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Is Yoga for Kids a Good Idea?
More children are tagging along with Mom and Dad to yoga classes, but there are certain precautions parents should know before signing tots up for their own class.
The list of yoga’s benefits is long: It improves flexibility, provides a relaxing, meditative atmosphere, and helps release toxins from our bodies. So it’s no wonder it remains one of the most popular forms of spiritual and physical exercise for adults.
And now the practice is becoming popular with another group: babies and kids. Little yogis are joining parents at studios in droves, and various yoga competitions now include junior-league sections. However, some critics argue that practicing yoga too soon can be detrimental to a child’s body, especially in the case of infants. Still, by taking certain precautions, children can experience the same health benefits of yoga as their parents, including improved coordination and cognitive skills.
We spoke with yoga instructors Kelly DiNardo and Caitlin Van Hecke of Past Tense Studio, who offered tips parents should know before taking their child to a yoga class.
Safety precautions to take before signing up:
DiNardo recommends looking for smaller class sizes “so the teacher is better able to address individual needs.” Parents should also make sure to sign their child up for the appropriate age group and ability. In addition, avoid feeding your child a big snack right before class, since it can cause some embarrassing digestion issues during class.
Yoga risks and benefits:
Many physicians and major medical organizations, including the American Academy of Pediatrics, agree that while research is lacking, currently there is no problem with children practicing yoga, as long as it’s done in moderation. Simple poses that encourage stretching and relaxation are ideal, versus strenuous styles of yoga such as ashtanga or Bikram, which can overstrain children’s muscles and require participants to be in good physical condition.
In fact, a survey of pediatricians conducted by the American Academy of Pediatrics found that a majority recommend yoga as a form of exercise to treat asthma. Yoga is also a promising form of alternative therapy for autistic children.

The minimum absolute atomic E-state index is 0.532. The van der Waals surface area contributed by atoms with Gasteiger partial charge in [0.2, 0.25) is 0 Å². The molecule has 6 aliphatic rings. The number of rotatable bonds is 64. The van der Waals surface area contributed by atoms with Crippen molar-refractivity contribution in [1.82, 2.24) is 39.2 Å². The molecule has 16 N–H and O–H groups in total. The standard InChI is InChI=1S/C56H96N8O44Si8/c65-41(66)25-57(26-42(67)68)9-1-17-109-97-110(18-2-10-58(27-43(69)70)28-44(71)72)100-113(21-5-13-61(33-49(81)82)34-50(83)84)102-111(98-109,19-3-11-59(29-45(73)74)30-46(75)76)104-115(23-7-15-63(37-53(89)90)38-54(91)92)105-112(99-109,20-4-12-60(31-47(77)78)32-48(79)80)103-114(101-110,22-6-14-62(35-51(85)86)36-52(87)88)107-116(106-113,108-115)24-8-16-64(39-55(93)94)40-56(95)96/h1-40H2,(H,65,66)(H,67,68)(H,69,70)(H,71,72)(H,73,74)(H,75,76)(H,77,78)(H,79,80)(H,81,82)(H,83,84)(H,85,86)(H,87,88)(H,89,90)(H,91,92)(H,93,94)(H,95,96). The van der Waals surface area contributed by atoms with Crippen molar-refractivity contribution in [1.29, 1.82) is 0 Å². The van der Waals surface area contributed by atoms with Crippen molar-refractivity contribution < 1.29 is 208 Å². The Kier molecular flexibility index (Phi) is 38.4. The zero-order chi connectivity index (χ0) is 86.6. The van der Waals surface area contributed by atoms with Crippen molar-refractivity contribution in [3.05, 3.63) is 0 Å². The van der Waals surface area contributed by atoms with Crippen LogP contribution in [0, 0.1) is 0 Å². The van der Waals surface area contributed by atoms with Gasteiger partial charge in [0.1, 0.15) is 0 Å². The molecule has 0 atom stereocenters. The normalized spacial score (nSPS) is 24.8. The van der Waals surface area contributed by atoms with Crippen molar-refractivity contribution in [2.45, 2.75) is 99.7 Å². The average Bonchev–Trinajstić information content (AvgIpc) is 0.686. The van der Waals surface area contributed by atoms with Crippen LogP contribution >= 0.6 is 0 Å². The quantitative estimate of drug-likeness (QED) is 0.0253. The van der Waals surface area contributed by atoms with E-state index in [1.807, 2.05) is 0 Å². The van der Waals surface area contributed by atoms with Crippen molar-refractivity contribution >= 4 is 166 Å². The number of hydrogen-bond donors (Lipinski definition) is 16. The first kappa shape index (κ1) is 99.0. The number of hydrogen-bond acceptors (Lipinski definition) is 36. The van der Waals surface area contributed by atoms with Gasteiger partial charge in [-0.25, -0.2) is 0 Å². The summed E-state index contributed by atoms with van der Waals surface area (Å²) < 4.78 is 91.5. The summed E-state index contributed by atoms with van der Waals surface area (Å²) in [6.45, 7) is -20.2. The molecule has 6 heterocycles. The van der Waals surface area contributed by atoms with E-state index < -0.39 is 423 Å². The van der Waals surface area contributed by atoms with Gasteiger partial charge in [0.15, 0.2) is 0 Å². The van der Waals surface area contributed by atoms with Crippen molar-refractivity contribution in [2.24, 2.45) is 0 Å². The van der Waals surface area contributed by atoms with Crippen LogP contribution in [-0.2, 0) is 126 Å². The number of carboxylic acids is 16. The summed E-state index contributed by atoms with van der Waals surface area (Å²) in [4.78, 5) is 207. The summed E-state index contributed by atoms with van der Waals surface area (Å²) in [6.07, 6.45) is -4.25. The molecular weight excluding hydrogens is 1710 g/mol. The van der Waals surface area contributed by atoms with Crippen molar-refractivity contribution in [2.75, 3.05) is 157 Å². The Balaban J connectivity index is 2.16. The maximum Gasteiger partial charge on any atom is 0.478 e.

How a typical kids’ yoga class works:
It depends on the age group, says DiNardo. For children ages five and under, teachers will usually lead a short class using a song or story that encourages kids to move. Parents are usually required to attend, so they can go through simple yoga poses with their child.
“They may race around and under Mom and Dad while she or he is in down dog, but they’re still learning what the pose is and what it looks like,” she explains. “Eventually, they will start to mimic them.”
Older children can typically last in an hour-long class that’s instructed in a more straightforward manner. A popular pose they’ll learn is the savasana, or corpse pose, says Van Hecke. It is the final resting pose, when everyone lies in silence or through guided meditation. “It’s amazing how responsive even the most rambunctious child can be to the pose.”
Caitlin Van Hecke will be leading two ten-week kids’ yoga programs at Past Tense Studio starting this Thursday and Friday. Van Hecke has been trained in teaching yoga for kids at Asheville Yoga Center and has led various kids’ yoga classes at camps and after-school centers. To sign up for the classes, visit Past Tense Studio’s website.
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